Learning that a trustworthy employee is committing theft in the workplace can be a shameful experience. Initially, you may feel like turning a blind eye or reacting aggressively. Neither is a good response. Looking the other way encourages continuous thievery, not just with the thief but with the rest of your staff. Furthermore, a violent reaction could get you into legal consequences.
Processing and implementing security measures against theft before it takes place is the best alternative.
Employee theft is high-priced to companies. According to Statisticbrain:-
- Employees steal $50 billion from U.S. businesses each year
- Businesses lose 7% of annual revenue to theft or fraud
- 75% of employees have stolen at least once from their employer
- 33% of business bankruptcies are caused by employee theft.
An employee can commit theft with a variety of methods:
- Stealing cash
- Using company credit cards for personal purchases and making unauthorized payments for personal use.
- Stealing corporate checks and forging signatures.
- Stealing personal belongings of a colleague or making unauthorized use of them.
The theft can be more sophisticated:- Creation of fabricated vendors or employees
- Making personal deals on behalf of the company to vendors and outside contractors.
- Subordinates coerced into playing along for the thievery.
1. Take measures to Safeguard your Property and your employees
Restrict access to keys, data, stock, and supplies.
Set passwords and change them often. Although cash is the easiest to steal, losses to inventory for sale can be immense if someone can get access. Include what not to do for employees so that there are no grey areas especially related to security practices.
Business identity theft, particularly, is a thriving fear among employers.
2. Create clear-cut procedures and implement them
Your staff must be aware of what to anticipate in their jobs.
You must create an ambiance of efficiency that will help you track all business proceedings. For example:-
- Number all documents and forms, and keep track of their use.
- Make sure you have the proper documents to ensure that you are paying a bill for the right sum and to the right person.
3. Keep Track of Inventory
Your inventory of supplies is unprotected from thievery due to open-access. It might not seem like it’s worth keeping track of small items, but theft will eventually pile up. For example, computer hard drives are super expensive.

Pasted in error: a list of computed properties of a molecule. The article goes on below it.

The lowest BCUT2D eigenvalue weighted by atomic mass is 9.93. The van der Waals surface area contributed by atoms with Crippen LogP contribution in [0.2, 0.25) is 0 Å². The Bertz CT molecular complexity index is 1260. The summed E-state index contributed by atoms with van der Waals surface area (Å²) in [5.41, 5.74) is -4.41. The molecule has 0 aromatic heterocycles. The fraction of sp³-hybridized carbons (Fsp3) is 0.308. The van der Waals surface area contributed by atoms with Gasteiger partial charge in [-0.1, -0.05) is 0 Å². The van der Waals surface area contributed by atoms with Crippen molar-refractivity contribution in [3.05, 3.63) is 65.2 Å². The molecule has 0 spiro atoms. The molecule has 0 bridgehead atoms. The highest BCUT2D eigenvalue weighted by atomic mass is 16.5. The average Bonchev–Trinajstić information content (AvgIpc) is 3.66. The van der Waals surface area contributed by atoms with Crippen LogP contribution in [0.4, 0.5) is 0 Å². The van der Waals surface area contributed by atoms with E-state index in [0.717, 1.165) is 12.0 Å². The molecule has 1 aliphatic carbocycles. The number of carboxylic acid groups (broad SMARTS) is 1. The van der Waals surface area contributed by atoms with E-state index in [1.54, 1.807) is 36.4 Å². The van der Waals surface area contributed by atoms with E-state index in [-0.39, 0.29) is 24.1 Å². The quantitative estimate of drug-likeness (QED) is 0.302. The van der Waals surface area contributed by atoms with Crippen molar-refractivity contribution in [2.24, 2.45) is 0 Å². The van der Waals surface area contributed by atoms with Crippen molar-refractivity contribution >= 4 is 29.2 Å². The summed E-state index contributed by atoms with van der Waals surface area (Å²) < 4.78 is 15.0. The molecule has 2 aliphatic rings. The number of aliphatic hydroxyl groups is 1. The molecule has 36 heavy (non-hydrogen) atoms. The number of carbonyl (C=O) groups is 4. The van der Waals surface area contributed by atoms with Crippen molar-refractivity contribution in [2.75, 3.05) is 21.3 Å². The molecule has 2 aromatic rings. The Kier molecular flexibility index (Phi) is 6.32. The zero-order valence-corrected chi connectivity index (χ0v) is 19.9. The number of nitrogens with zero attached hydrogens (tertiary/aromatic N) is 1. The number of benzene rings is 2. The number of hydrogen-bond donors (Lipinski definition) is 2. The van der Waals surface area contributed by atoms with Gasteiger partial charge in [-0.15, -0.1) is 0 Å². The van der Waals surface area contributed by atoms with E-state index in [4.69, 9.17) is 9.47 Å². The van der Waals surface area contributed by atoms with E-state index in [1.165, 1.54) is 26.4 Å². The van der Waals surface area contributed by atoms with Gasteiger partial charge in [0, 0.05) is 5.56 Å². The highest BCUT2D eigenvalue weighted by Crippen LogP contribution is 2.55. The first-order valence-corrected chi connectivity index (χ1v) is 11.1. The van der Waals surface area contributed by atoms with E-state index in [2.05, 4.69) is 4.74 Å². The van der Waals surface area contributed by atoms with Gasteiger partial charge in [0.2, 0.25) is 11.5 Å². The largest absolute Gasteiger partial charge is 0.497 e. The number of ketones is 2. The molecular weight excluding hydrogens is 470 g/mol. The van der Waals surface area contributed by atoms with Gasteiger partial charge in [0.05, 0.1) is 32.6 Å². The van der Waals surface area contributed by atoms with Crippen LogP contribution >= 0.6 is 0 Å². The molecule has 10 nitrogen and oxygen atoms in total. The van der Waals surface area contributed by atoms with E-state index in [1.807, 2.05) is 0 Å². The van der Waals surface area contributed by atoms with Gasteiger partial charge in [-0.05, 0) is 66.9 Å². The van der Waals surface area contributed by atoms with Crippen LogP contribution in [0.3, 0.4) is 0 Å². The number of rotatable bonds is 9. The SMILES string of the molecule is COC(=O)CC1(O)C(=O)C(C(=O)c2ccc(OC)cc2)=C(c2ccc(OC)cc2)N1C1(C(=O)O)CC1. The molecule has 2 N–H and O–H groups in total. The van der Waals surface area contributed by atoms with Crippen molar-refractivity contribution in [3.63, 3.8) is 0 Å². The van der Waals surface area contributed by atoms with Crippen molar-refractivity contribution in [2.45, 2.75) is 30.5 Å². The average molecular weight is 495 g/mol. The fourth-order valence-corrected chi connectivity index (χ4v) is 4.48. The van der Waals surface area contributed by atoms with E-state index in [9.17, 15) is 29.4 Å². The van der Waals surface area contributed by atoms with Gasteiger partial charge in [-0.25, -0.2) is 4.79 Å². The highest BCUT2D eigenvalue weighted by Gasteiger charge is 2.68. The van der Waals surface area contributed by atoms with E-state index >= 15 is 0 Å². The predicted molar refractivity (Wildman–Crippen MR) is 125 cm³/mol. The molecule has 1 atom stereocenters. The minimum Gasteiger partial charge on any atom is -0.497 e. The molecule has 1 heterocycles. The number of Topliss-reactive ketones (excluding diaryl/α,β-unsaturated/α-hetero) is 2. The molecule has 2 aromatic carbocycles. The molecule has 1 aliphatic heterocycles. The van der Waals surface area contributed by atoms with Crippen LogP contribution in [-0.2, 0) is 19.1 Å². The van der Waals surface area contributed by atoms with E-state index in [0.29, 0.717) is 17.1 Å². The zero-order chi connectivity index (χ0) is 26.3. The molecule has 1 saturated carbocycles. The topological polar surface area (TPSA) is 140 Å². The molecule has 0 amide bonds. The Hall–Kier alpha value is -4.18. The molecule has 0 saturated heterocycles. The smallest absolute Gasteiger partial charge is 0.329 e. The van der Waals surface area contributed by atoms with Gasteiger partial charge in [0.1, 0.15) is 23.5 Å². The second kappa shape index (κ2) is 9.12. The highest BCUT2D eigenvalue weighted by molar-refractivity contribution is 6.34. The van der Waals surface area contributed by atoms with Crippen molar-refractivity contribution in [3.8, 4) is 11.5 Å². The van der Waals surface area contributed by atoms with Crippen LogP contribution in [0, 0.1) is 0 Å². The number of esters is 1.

Your product inventory should be counted (inventoried). Particularly, keep closer track of high-value items and document disposal of all outdated, battered, or low-selling products.
Perform periodic inventory checks against physical inventory and establish policies to ensure proper checks are performed.
4. Split-Up Duties
You should be most concerned about those people who do your accounting and who manage inventory. Set up two-step processes and then split the steps between two people.
For example, the person who does your bank balancing should not be the person paying the bills. Or, the person who takes in products for sale should not be the one who decides if an item is to be scrapped.
5. Set up Monitoring and reporting channels
Set up CCTV cameras to monitor all the activities in your office premises. This will also inflict fear among culprits or potential thieves and prevent theft from taking place.
However, theft doesn’t always take place visually and in terms of physical objects. Theft also includes fabrication of signatures and unauthorized use of company resources or belongings of other employees. Cameras don’t always catch everything, but the eyes and brains do. Encourage your employees to come forward and report if they witness any kind of thievery.
Employees often fear persecution for voicing their concerns. Implement YourSafeHub in your organization for reporting purposes, a special communication channel that protects such employees with the power of anonymity.
6. Periodically go through these measures
It’s inadequate to just put these actions in place. You must take time every so often to evaluate. Make sure that all the issue and concerns have been addressed. Set measures to make sure ‘decrease’ is within a sensible extent. For example, check your inventory turnover rate for the current year as compared to the last few years to observe greater-than-average turnover.
Signup for YourSafeHub now and protect yourself and your valuable employees.